When given the floor, Elizabeth Warren cut straight to the point by asking the one lingering question on many minds. “The question I really want to ask is about how tough you are–about how much leverage you really have,” Warren began. “Tell me a little bit about the last few times you’ve taken the biggest financial institutions on Wall Street all the way to trial.”

The witnesses testifying seemed like they had been given a pop quiz by the former Harvard professor; no regulator could remember the last time they took a Wall Street bank to trial. Their answers, which were under oath, didn’t seem to get a passing grade from the senator.

“We do not have to bring people to trial,” declared Thomas Curry, head of the Office of the Comptroller of the Currency. Warren shot back, “I appreciate that you say you don’t have to bring them to trial. My question is, when did you bring them to trial?”

Elisse Walter, chair of the Securities and Exchange Commission, told Warren, “I will have to get back to you with specific information.”

Even after the bailouts and global financial collapse several years ago, Warren argued banks still “don’t have much incentive to follow the law.”

“There are district attorneys and U.S. attorneys who are out there every day squeezing ordinary citizens on sometimes very thin grounds, and taking them to trial in order to make an example, as they put it,” said Warren. “I’m really concerned that ‘Too Big Too Fail’ has become ‘Too Big For Trial.’ That just seems wrong to me.”

 

http://tv.msnbc.com/2013/02/15/warren-to-regulators-when-was-the-last-time-you-took-a-wall-street-bank-to-trial/

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From the debate last night:

Q: Mr. President, I voted for you in 2008. What have you done or accomplished to earn my vote in 2012? I’m not that optimistic as I was in 2012. Most things I need for everyday living are very expensive.

PRESIDENT OBAMA: Well, we’ve gone through a tough four years; there’s no doubt about it. But four years ago I told the American people and I told you I would cut taxes for middle-class families, and I did. I told you I’d cut taxes for small businesses, and I have. I said that I’d end the war in Iraq, and I did. I said we’d refocus attention on those who actually attacked us on 9/11, and we have gone after al-Qaida’s leadership like never before, and Osama bin Laden is dead.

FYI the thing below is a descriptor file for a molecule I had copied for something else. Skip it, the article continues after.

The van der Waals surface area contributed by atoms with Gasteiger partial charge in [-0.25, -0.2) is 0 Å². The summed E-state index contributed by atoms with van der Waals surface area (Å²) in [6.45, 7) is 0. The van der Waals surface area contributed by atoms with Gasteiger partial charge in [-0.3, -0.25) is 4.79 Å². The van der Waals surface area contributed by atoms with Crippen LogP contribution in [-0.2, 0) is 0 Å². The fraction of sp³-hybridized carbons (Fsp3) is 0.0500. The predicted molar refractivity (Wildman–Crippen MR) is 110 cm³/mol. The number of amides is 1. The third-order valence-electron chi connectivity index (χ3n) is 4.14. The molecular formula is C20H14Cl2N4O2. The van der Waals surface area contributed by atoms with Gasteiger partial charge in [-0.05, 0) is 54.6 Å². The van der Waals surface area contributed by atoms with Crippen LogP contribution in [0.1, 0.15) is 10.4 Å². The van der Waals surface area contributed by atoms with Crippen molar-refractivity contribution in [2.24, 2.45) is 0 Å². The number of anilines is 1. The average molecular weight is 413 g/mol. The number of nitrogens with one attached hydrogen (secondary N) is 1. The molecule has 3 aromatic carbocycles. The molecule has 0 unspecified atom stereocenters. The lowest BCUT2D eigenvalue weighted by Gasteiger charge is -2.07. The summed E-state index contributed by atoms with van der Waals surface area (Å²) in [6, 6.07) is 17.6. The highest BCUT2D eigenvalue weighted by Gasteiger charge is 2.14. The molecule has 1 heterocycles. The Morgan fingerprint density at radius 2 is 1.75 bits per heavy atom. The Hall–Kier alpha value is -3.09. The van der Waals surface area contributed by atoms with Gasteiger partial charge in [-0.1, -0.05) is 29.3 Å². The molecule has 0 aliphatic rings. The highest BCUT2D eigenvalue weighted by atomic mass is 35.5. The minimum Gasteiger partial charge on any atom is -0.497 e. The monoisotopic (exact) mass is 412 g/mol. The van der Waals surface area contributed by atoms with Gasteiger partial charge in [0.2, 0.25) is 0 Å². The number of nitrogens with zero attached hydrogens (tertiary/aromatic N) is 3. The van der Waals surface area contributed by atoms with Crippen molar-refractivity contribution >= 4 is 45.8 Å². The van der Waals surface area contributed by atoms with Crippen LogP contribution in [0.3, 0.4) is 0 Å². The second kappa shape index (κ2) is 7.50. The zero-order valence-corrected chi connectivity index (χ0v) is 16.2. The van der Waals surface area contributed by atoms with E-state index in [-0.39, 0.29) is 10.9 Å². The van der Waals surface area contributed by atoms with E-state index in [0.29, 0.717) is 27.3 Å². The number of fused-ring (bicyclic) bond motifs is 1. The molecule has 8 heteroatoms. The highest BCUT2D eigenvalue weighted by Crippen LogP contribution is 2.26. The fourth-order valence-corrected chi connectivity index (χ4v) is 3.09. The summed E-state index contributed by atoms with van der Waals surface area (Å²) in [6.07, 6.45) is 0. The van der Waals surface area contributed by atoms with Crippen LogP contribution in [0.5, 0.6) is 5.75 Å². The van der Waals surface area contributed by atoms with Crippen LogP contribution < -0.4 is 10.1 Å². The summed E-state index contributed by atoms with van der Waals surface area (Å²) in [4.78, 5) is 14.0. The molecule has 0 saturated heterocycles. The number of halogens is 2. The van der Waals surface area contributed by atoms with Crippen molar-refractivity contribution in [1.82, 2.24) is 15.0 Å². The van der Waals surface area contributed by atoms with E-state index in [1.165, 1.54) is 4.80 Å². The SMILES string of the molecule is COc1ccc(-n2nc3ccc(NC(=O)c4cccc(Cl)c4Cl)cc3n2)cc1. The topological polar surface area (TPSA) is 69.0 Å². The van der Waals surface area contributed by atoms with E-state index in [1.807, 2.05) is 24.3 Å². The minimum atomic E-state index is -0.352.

I said that we would put in place health care reform to make sure that insurance companies can’t jerk you around, and if you don’t have health insurance, that you’d have a chance to get affordable insurance, and I have. I committed that I would rein in the excesses of Wall Street, and we passed the toughest Wall Street reforms since the 1930s. We’ve created 5 million jobs, gone from 800,000 jobs a month being lost. And we are making progress. We saved an auto industry that was on the brink of collapse.

Now, does that mean you’re not struggling? Absolutely not. A lot of us are. And that’s why the plan that I put forward for manufacturing and education and reducing our deficit in a sensible way, using the savings from ending wars to rebuild America and putting people back to work, making sure that we are controlling our own energy, but not just the energy of today but also the energy of the future — all those things will make a difference. So the point is, the commitments I’ve made, I’ve kept. And those that I haven’t been able to keep, it’s not for lack of trying, and we’re going to get it done in a second term.

But you should pay attention to this campaign, because Governor Romney’s made some commitments as well, and I suspect he’ll keep those, too. You know, when members of the Republican Congress say, we’re going to sign a no tax pledge so that we don’t ask a dime from millionaires and billionaires to reduce our deficit so we can still invest in education and helping kids go to college, he said, me too. When they said, we’re going to cut Planned Parenthood funding, he said, me too. When he said, we’re going to repeal “Obamacare,” first thing I’m going to do — despite the fact that it’s the same health care plan that he passed in Massachusetts and is working well — he said, me too. That is not the kind of leadership that you need, but you should expect that those are promises he’s going to keep.

http://www.npr.org/2012/10/16/163050988/transcript-obama-romney-2nd-presidential-debate